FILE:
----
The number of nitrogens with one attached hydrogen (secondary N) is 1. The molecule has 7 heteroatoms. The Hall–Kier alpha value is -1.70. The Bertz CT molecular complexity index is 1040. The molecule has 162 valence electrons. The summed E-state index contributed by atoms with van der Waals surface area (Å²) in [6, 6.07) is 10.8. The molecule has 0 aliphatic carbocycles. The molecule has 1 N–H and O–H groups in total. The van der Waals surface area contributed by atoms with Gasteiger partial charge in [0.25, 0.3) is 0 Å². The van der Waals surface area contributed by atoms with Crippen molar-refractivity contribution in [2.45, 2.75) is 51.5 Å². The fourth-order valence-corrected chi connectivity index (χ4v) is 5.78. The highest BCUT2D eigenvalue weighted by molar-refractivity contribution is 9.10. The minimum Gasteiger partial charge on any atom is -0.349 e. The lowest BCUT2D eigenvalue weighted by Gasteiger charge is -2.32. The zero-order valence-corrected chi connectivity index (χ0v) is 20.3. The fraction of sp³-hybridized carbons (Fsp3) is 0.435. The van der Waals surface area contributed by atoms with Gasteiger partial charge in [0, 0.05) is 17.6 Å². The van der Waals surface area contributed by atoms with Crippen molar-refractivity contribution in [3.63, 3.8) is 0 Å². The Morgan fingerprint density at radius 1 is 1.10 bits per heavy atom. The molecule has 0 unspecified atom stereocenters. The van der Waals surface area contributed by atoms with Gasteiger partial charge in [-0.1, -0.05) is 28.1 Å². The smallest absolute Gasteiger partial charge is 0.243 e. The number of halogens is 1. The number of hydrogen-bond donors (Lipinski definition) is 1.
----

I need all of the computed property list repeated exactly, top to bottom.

The number of nitrogens with one attached hydrogen (secondary N) is 1. The molecule has 7 heteroatoms. The Hall–Kier alpha value is -1.70. The Bertz CT molecular complexity index is 1040. The molecule has 162 valence electrons. The summed E-state index contributed by atoms with van der Waals surface area (Å²) in [6, 6.07) is 10.8. The molecule has 0 aliphatic carbocycles. The molecule has 1 N–H and O–H groups in total. The van der Waals surface area contributed by atoms with Gasteiger partial charge in [0.25, 0.3) is 0 Å². The van der Waals surface area contributed by atoms with Crippen molar-refractivity contribution in [2.45, 2.75) is 51.5 Å². The fourth-order valence-corrected chi connectivity index (χ4v) is 5.78. The highest BCUT2D eigenvalue weighted by molar-refractivity contribution is 9.10. The minimum Gasteiger partial charge on any atom is -0.349 e. The lowest BCUT2D eigenvalue weighted by Gasteiger charge is -2.32. The zero-order valence-corrected chi connectivity index (χ0v) is 20.3. The fraction of sp³-hybridized carbons (Fsp3) is 0.435. The van der Waals surface area contributed by atoms with Gasteiger partial charge in [0, 0.05) is 17.6 Å². The van der Waals surface area contributed by atoms with Crippen molar-refractivity contribution in [3.63, 3.8) is 0 Å². The Morgan fingerprint density at radius 1 is 1.10 bits per heavy atom. The molecule has 0 unspecified atom stereocenters. The van der Waals surface area contributed by atoms with Gasteiger partial charge in [-0.1, -0.05) is 28.1 Å². The smallest absolute Gasteiger partial charge is 0.243 e. The number of halogens is 1. The number of hydrogen-bond donors (Lipinski definition) is 1.